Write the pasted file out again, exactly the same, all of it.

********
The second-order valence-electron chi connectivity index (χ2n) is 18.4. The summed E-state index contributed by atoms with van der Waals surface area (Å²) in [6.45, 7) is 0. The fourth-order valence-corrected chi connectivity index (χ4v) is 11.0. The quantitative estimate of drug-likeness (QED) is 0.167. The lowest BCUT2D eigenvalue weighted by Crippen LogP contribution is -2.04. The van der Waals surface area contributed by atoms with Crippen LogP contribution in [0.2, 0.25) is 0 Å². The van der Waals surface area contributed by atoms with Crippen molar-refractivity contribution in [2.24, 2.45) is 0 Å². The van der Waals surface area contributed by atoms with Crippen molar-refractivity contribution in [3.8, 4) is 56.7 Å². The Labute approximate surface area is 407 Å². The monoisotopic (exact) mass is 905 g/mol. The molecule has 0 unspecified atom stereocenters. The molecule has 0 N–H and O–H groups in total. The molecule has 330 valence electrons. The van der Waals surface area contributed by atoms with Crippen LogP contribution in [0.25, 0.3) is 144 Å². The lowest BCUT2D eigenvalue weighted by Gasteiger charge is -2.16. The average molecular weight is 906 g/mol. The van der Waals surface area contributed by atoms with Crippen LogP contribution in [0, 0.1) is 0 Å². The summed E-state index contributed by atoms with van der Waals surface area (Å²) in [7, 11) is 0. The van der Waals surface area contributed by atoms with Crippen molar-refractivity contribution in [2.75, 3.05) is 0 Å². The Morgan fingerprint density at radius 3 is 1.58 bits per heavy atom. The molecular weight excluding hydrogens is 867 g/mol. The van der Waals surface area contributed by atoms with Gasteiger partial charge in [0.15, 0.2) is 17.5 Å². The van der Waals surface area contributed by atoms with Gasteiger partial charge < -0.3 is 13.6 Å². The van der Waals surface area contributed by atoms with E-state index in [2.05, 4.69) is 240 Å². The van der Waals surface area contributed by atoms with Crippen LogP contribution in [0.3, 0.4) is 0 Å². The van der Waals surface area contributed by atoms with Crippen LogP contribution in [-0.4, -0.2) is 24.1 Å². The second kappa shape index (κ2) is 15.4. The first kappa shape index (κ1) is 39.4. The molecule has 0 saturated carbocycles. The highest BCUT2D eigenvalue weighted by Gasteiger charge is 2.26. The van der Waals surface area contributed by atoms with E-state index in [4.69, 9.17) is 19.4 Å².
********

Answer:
The second-order valence-electron chi connectivity index (χ2n) is 18.4. The summed E-state index contributed by atoms with van der Waals surface area (Å²) in [6.45, 7) is 0. The fourth-order valence-corrected chi connectivity index (χ4v) is 11.0. The quantitative estimate of drug-likeness (QED) is 0.167. The lowest BCUT2D eigenvalue weighted by Crippen LogP contribution is -2.04. The van der Waals surface area contributed by atoms with Crippen LogP contribution in [0.2, 0.25) is 0 Å². The van der Waals surface area contributed by atoms with Crippen molar-refractivity contribution in [2.24, 2.45) is 0 Å². The van der Waals surface area contributed by atoms with Crippen molar-refractivity contribution in [3.8, 4) is 56.7 Å². The Labute approximate surface area is 407 Å². The monoisotopic (exact) mass is 905 g/mol. The molecule has 0 unspecified atom stereocenters. The molecule has 0 N–H and O–H groups in total. The molecule has 330 valence electrons. The van der Waals surface area contributed by atoms with Crippen LogP contribution in [0.25, 0.3) is 144 Å². The lowest BCUT2D eigenvalue weighted by Gasteiger charge is -2.16. The average molecular weight is 906 g/mol. The van der Waals surface area contributed by atoms with Crippen LogP contribution in [0, 0.1) is 0 Å². The summed E-state index contributed by atoms with van der Waals surface area (Å²) in [7, 11) is 0. The van der Waals surface area contributed by atoms with Crippen molar-refractivity contribution in [2.75, 3.05) is 0 Å². The Morgan fingerprint density at radius 3 is 1.58 bits per heavy atom. The molecular weight excluding hydrogens is 867 g/mol. The van der Waals surface area contributed by atoms with Gasteiger partial charge in [0.15, 0.2) is 17.5 Å². The van der Waals surface area contributed by atoms with Gasteiger partial charge < -0.3 is 13.6 Å². The van der Waals surface area contributed by atoms with E-state index in [2.05, 4.69) is 240 Å². The van der Waals surface area contributed by atoms with Crippen LogP contribution in [0.3, 0.4) is 0 Å². The van der Waals surface area contributed by atoms with Crippen LogP contribution in [-0.4, -0.2) is 24.1 Å². The second kappa shape index (κ2) is 15.4. The first kappa shape index (κ1) is 39.4. The molecule has 0 saturated carbocycles. The highest BCUT2D eigenvalue weighted by Gasteiger charge is 2.26. The van der Waals surface area contributed by atoms with E-state index in [4.69, 9.17) is 19.4 Å².